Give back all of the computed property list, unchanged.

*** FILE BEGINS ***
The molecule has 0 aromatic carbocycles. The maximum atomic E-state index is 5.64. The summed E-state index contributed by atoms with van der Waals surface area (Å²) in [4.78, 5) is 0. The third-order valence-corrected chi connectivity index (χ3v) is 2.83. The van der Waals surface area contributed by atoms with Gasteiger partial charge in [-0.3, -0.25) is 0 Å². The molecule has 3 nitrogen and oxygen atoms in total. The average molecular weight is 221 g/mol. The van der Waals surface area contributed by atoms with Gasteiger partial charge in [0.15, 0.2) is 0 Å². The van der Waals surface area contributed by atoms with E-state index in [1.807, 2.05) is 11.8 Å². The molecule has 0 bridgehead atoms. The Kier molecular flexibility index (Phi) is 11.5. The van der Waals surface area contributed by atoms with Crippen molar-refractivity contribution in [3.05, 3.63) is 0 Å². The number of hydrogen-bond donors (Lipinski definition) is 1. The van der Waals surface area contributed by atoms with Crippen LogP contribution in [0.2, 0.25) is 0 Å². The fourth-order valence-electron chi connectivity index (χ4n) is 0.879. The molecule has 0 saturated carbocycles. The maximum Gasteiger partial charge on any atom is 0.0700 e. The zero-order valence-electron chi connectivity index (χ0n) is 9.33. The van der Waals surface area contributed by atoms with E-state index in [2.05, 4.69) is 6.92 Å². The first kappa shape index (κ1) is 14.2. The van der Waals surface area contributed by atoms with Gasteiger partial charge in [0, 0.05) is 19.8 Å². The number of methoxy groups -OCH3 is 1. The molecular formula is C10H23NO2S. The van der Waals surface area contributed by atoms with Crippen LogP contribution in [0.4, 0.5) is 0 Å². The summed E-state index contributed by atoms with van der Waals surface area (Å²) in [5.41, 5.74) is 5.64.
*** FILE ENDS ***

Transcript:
The molecule has 0 aromatic carbocycles. The maximum atomic E-state index is 5.64. The summed E-state index contributed by atoms with van der Waals surface area (Å²) in [4.78, 5) is 0. The third-order valence-corrected chi connectivity index (χ3v) is 2.83. The van der Waals surface area contributed by atoms with Gasteiger partial charge in [-0.3, -0.25) is 0 Å². The molecule has 3 nitrogen and oxygen atoms in total. The average molecular weight is 221 g/mol. The van der Waals surface area contributed by atoms with Gasteiger partial charge in [0.15, 0.2) is 0 Å². The van der Waals surface area contributed by atoms with E-state index in [1.807, 2.05) is 11.8 Å². The molecule has 0 bridgehead atoms. The Kier molecular flexibility index (Phi) is 11.5. The van der Waals surface area contributed by atoms with Crippen molar-refractivity contribution in [3.05, 3.63) is 0 Å². The number of hydrogen-bond donors (Lipinski definition) is 1. The van der Waals surface area contributed by atoms with Crippen LogP contribution in [0.2, 0.25) is 0 Å². The fourth-order valence-electron chi connectivity index (χ4n) is 0.879. The molecule has 0 saturated carbocycles. The maximum Gasteiger partial charge on any atom is 0.0700 e. The zero-order valence-electron chi connectivity index (χ0n) is 9.33. The van der Waals surface area contributed by atoms with E-state index in [2.05, 4.69) is 6.92 Å². The first kappa shape index (κ1) is 14.2. The van der Waals surface area contributed by atoms with Gasteiger partial charge in [0, 0.05) is 19.8 Å². The number of methoxy groups -OCH3 is 1. The molecular formula is C10H23NO2S. The van der Waals surface area contributed by atoms with Crippen LogP contribution in [0.4, 0.5) is 0 Å². The summed E-state index contributed by atoms with van der Waals surface area (Å²) in [5.41, 5.74) is 5.64.